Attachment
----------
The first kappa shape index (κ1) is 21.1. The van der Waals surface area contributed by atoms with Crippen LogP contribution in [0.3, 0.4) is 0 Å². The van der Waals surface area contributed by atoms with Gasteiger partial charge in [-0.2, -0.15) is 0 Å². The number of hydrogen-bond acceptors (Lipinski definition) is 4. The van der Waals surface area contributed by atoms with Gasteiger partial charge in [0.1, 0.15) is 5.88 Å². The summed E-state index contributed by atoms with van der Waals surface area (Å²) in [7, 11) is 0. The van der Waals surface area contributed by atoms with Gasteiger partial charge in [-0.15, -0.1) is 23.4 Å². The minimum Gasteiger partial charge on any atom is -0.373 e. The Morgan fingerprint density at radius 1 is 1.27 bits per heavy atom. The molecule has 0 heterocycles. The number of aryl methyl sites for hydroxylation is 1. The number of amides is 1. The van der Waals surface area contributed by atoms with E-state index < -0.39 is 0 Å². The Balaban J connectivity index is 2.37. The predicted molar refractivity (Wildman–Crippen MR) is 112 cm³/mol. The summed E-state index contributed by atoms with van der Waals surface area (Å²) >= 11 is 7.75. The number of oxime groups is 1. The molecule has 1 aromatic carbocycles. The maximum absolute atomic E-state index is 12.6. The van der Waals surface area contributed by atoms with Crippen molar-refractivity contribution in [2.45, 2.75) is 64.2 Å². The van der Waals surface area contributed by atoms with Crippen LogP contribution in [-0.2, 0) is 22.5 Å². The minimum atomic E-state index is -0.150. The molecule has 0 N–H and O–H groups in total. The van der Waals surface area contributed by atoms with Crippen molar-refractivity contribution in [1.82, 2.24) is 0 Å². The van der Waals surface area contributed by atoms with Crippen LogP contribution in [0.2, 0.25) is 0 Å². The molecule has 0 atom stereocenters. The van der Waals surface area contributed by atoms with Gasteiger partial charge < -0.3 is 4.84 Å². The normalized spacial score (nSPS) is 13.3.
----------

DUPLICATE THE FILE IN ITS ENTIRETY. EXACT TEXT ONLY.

The first kappa shape index (κ1) is 21.1. The van der Waals surface area contributed by atoms with Crippen LogP contribution in [0.3, 0.4) is 0 Å². The van der Waals surface area contributed by atoms with Gasteiger partial charge in [-0.2, -0.15) is 0 Å². The number of hydrogen-bond acceptors (Lipinski definition) is 4. The van der Waals surface area contributed by atoms with Gasteiger partial charge in [0.1, 0.15) is 5.88 Å². The summed E-state index contributed by atoms with van der Waals surface area (Å²) in [7, 11) is 0. The van der Waals surface area contributed by atoms with Gasteiger partial charge in [-0.15, -0.1) is 23.4 Å². The minimum Gasteiger partial charge on any atom is -0.373 e. The Morgan fingerprint density at radius 1 is 1.27 bits per heavy atom. The molecule has 0 heterocycles. The number of aryl methyl sites for hydroxylation is 1. The number of amides is 1. The van der Waals surface area contributed by atoms with E-state index < -0.39 is 0 Å². The Balaban J connectivity index is 2.37. The predicted molar refractivity (Wildman–Crippen MR) is 112 cm³/mol. The summed E-state index contributed by atoms with van der Waals surface area (Å²) >= 11 is 7.75. The number of oxime groups is 1. The molecule has 1 aromatic carbocycles. The maximum absolute atomic E-state index is 12.6. The van der Waals surface area contributed by atoms with Crippen molar-refractivity contribution in [2.45, 2.75) is 64.2 Å². The van der Waals surface area contributed by atoms with Crippen LogP contribution in [-0.2, 0) is 22.5 Å². The minimum atomic E-state index is -0.150. The molecule has 0 N–H and O–H groups in total. The van der Waals surface area contributed by atoms with Crippen molar-refractivity contribution in [1.82, 2.24) is 0 Å². The van der Waals surface area contributed by atoms with Crippen LogP contribution in [0.2, 0.25) is 0 Å². The molecule has 0 atom stereocenters. The van der Waals surface area contributed by atoms with Gasteiger partial charge < -0.3 is 4.84 Å². The normalized spacial score (nSPS) is 13.3.